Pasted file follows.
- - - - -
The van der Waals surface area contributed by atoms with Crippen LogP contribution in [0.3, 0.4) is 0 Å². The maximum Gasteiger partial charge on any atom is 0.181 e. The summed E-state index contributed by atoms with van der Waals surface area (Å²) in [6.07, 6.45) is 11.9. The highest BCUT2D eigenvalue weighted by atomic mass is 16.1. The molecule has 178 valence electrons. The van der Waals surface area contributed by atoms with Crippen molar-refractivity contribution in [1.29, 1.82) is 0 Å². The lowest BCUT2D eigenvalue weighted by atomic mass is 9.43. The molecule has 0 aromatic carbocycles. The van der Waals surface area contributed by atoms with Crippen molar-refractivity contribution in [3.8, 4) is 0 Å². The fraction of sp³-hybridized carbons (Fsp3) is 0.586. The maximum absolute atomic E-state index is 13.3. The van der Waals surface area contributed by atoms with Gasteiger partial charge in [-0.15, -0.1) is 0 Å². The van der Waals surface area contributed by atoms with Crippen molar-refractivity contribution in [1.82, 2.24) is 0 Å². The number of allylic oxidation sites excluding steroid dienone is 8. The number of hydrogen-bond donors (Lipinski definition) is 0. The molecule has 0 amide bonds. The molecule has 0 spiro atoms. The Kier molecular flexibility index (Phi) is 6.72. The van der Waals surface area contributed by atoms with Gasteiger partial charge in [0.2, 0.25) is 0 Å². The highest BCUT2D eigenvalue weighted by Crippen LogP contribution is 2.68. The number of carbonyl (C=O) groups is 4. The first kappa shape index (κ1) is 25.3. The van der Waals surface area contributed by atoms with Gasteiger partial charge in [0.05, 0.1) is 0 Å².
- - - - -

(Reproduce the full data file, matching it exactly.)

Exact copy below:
The van der Waals surface area contributed by atoms with Crippen LogP contribution in [0.3, 0.4) is 0 Å². The maximum Gasteiger partial charge on any atom is 0.181 e. The summed E-state index contributed by atoms with van der Waals surface area (Å²) in [6.07, 6.45) is 11.9. The highest BCUT2D eigenvalue weighted by atomic mass is 16.1. The molecule has 178 valence electrons. The van der Waals surface area contributed by atoms with Crippen molar-refractivity contribution in [1.29, 1.82) is 0 Å². The lowest BCUT2D eigenvalue weighted by atomic mass is 9.43. The molecule has 0 aromatic carbocycles. The van der Waals surface area contributed by atoms with Crippen molar-refractivity contribution in [3.8, 4) is 0 Å². The fraction of sp³-hybridized carbons (Fsp3) is 0.586. The maximum absolute atomic E-state index is 13.3. The van der Waals surface area contributed by atoms with Gasteiger partial charge in [-0.15, -0.1) is 0 Å². The van der Waals surface area contributed by atoms with Crippen molar-refractivity contribution in [1.82, 2.24) is 0 Å². The number of allylic oxidation sites excluding steroid dienone is 8. The number of hydrogen-bond donors (Lipinski definition) is 0. The molecule has 0 amide bonds. The molecule has 0 spiro atoms. The Kier molecular flexibility index (Phi) is 6.72. The van der Waals surface area contributed by atoms with Gasteiger partial charge in [0.2, 0.25) is 0 Å². The highest BCUT2D eigenvalue weighted by Crippen LogP contribution is 2.68. The number of carbonyl (C=O) groups is 4. The first kappa shape index (κ1) is 25.3. The van der Waals surface area contributed by atoms with Gasteiger partial charge in [0.05, 0.1) is 0 Å².